The History of Don Quixote, Volume 2, Part 22

  • And do not suppose, senor, that I apply the term vulgar here merely to plebeians and the lower orders; for everyone who is ignorant, be he lord or prince, may and should be included among the vulgar.

    Don Quixote

  • Clear Channel Communications is suspending Howard Stern for what it calls vulgar, offensive and insulting content.

    CNN Transcript Feb 25, 2004

  • Clear Channel Communications is suspending Howard Stern for what it calls vulgar, offensive and insulting content.

    CNN Transcript Feb 25, 2004

  • Mr. Nichols acknowledges that what he calls a vulgar error was current and popular, that in some part of the Abbey Caxton did erect his press, yet we are expected to submit to the almost unsupported dictum of that gentleman, and renounce altogether the old and almost universal idea.

    Notes and Queries, Number 51, October 19, 1850

  • He distinguishes with his usual clearness between the different ranks of those employed in the production and exchange of goods, and intimates that his advice is not intended for the highest grade of traders, the merchants, whom he defines by what he calls the vulgar expression, as being “such as trade beyond sea.”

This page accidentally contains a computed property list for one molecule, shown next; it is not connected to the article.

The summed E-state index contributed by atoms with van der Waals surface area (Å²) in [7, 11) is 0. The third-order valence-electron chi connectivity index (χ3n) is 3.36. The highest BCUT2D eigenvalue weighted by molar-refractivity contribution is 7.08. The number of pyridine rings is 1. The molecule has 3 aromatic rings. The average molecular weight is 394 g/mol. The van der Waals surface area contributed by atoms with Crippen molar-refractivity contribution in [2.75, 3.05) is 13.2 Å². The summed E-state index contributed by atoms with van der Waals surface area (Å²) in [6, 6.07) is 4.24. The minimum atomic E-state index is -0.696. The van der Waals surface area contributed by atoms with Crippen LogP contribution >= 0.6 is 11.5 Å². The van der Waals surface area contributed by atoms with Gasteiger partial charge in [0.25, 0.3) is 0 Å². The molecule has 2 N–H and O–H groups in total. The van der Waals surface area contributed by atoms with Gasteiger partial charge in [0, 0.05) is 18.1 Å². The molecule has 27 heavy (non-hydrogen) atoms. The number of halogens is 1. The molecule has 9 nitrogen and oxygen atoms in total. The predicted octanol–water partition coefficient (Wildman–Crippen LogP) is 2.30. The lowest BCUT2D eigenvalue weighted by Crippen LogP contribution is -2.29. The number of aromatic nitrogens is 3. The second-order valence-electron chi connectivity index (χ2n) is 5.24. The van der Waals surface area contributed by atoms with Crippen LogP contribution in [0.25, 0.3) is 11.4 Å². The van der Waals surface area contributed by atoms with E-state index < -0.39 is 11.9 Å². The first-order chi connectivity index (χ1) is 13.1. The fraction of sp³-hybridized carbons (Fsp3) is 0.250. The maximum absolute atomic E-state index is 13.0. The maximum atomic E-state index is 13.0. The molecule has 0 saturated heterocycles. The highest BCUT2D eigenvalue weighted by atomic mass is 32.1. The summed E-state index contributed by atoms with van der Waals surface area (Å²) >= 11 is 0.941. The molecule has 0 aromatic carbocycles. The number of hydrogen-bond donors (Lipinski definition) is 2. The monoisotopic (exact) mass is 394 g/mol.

Daniel Defoe

  • He distinguishes with his usual clearness between the different ranks of those employed in the production and exchange of goods, and intimates that his advice is not intended for the highest grade of traders, the merchants, whom he defines by what he calls the vulgar expression, as being "such as trade beyond sea."

    Daniel Defoe

Comments

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  • "I have none,

    And none would have: My love's a noble madness,

    Which shows the cause deserved it. Moderate sorrow

    Fits vulgar love, and for a vulgar man:

    But I have loved with such transcendent passion,

    I soared, at first, quite out of reason's view,

    And now am lost above it."

    - John Dryden, 'All For Love'.

    December 12, 2008